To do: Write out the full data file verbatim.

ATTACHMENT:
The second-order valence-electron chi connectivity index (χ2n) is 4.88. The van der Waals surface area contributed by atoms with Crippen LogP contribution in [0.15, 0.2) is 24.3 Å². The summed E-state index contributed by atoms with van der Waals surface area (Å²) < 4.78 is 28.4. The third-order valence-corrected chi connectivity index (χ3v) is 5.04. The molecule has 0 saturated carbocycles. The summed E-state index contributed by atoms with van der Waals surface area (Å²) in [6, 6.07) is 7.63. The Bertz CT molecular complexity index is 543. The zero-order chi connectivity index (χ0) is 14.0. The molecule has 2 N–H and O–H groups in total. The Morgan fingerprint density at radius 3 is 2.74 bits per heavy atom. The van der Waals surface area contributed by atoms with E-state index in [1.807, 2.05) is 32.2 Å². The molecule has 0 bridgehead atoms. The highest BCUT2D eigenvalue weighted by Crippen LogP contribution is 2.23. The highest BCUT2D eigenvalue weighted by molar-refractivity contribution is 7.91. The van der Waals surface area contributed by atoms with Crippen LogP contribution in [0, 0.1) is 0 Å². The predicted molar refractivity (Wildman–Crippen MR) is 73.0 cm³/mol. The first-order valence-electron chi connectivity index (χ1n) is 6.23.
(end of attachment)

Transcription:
The second-order valence-electron chi connectivity index (χ2n) is 4.88. The van der Waals surface area contributed by atoms with Crippen LogP contribution in [0.15, 0.2) is 24.3 Å². The summed E-state index contributed by atoms with van der Waals surface area (Å²) < 4.78 is 28.4. The third-order valence-corrected chi connectivity index (χ3v) is 5.04. The molecule has 0 saturated carbocycles. The summed E-state index contributed by atoms with van der Waals surface area (Å²) in [6, 6.07) is 7.63. The Bertz CT molecular complexity index is 543. The zero-order chi connectivity index (χ0) is 14.0. The molecule has 2 N–H and O–H groups in total. The Morgan fingerprint density at radius 3 is 2.74 bits per heavy atom. The van der Waals surface area contributed by atoms with E-state index in [1.807, 2.05) is 32.2 Å². The molecule has 0 bridgehead atoms. The highest BCUT2D eigenvalue weighted by Crippen LogP contribution is 2.23. The highest BCUT2D eigenvalue weighted by molar-refractivity contribution is 7.91. The van der Waals surface area contributed by atoms with Crippen LogP contribution in [0, 0.1) is 0 Å². The predicted molar refractivity (Wildman–Crippen MR) is 73.0 cm³/mol. The first-order valence-electron chi connectivity index (χ1n) is 6.23.